Solving the corporation problem prior to a Constitutional amendment

I understand that, based on the Supreme Court’s decision in Citizens United v. Federal Election Commission, we are pretty much screwed as far as reigning in the power of corporations until we pass a Constitutional amendment making it clear that corporations are not people, and do not have the rights of people.

I am fully supportive of such an amendment.

However, as I understand it, there is no constitutional guarantee for corporations to exist, at either the state or federal level.

Why not simply pass federal (and state) legislation eliminating the formation of new corporations (except charitable not-for-profits) and converting all existing for-profit corporations to partnerships?

Those stockholders who wish to participate in the management of a partnership would become active partners, and legally responsible for the actions of the partnership. Those who do not wish to participate in the management of the partnership, but simply want to support the organization and share in any profits, would be silent partners and without personal responsibility for the actions of the partnership.

To do this, I believe, would take comparatively simple legislation.

Daring, perhaps – unprecedented, certainly. But not really new legislative ground.

Of course, it would take strong, bold political leadership in the government. Do we have any of that left in this country?

What do you think?

The Democrats Lost Their Filibuster-Proof Majority?

If you have watched, listen to, or read almost any of various common media the last couple of days, you now know that the Democrats are lamenting their loss of the U.S. Senate seat held by the late Edward Kennedy.

Why the hand-wringing?

Well, the Democrats no longer hold 60 seats in the Senate, and therefore cannot hold fast against a Republican threat to filibuster proposed legislation.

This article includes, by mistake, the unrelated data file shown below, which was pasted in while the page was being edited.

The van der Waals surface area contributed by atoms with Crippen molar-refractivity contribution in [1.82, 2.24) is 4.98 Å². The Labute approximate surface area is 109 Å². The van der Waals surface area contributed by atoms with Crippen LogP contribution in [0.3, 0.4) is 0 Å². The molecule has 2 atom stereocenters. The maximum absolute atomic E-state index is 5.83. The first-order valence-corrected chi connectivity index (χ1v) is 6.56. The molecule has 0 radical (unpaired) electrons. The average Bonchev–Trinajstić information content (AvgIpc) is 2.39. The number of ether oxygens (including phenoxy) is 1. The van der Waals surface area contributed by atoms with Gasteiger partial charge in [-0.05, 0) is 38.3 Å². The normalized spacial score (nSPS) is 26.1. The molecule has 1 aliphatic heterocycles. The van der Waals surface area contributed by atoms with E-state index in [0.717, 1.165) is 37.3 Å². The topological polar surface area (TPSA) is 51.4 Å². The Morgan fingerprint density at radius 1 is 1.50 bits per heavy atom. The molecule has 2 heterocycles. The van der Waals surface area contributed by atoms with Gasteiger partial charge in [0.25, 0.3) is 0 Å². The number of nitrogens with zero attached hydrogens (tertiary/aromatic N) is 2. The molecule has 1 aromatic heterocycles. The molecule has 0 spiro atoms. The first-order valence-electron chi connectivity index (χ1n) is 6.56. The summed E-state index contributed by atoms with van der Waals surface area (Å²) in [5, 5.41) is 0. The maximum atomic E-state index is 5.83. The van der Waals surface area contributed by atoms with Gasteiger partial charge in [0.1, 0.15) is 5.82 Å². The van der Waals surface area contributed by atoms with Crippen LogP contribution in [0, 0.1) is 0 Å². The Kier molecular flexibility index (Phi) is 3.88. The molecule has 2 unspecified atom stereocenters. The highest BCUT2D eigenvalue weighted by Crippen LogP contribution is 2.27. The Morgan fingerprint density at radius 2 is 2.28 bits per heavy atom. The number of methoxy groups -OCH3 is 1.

In the first place, the Democrats did not hold 60 seats. In the second, a number of Democrats were voting with the Republicans on many critical pieces of legislation anyway.

So, what have the Democrats lost?

The moral high ground? The initiative? The political capital to drag health care in the United States up to the level of most of the rest of the world? The ability to push forward legislation benefiting the middle class instead of the wealthy?

Well, as near as I can tell, they lost all of that when they traded their backbones for campaign contributions. In any case, they certainly have not demonstrated any of those things in those legislative sessions since they “regained control of Congress.”

What do you think?

Where am I, and what am I doing in this hand basket?

For those who do not recognize the title of this piece, it comes from the exclamation, “We are going to hell in a hand basket!” An observation usually dismissed as the ravings of a Luddite or someone resisting the “benefits of progress.”

Our culture is dying, and we may be taking our species with us.

It is becoming abundantly clear that we, in the United States, are a self-destructive culture. Infant mortality is rising, disease is spreading, we spend more on our military than the rest of the world’s nations combined, we incarcerate more of our members than any other “advanced” nation, and our current generation can depend on living a shorter, less abundant life than their parents. All if this is financed by borrowing from other nations and our unborn descendants. This cannot be described as success.

We depend on unending growth and military force to preserve our way of life, and we have come to the unavoidable point where we can no longer pretend it works. But our culture is so pervasive on this planet, the only planet we know to be able to support human life, that we may destroy the entire species, along with many others, in our death throws,

If we are to survive, we must learn some serious and unpleasant truths, and we must learn them soon.

The human species is not the pinnacle of creation. We cannot continue to take whatever we can wrest from the physical world for our use. We cannot grow forever.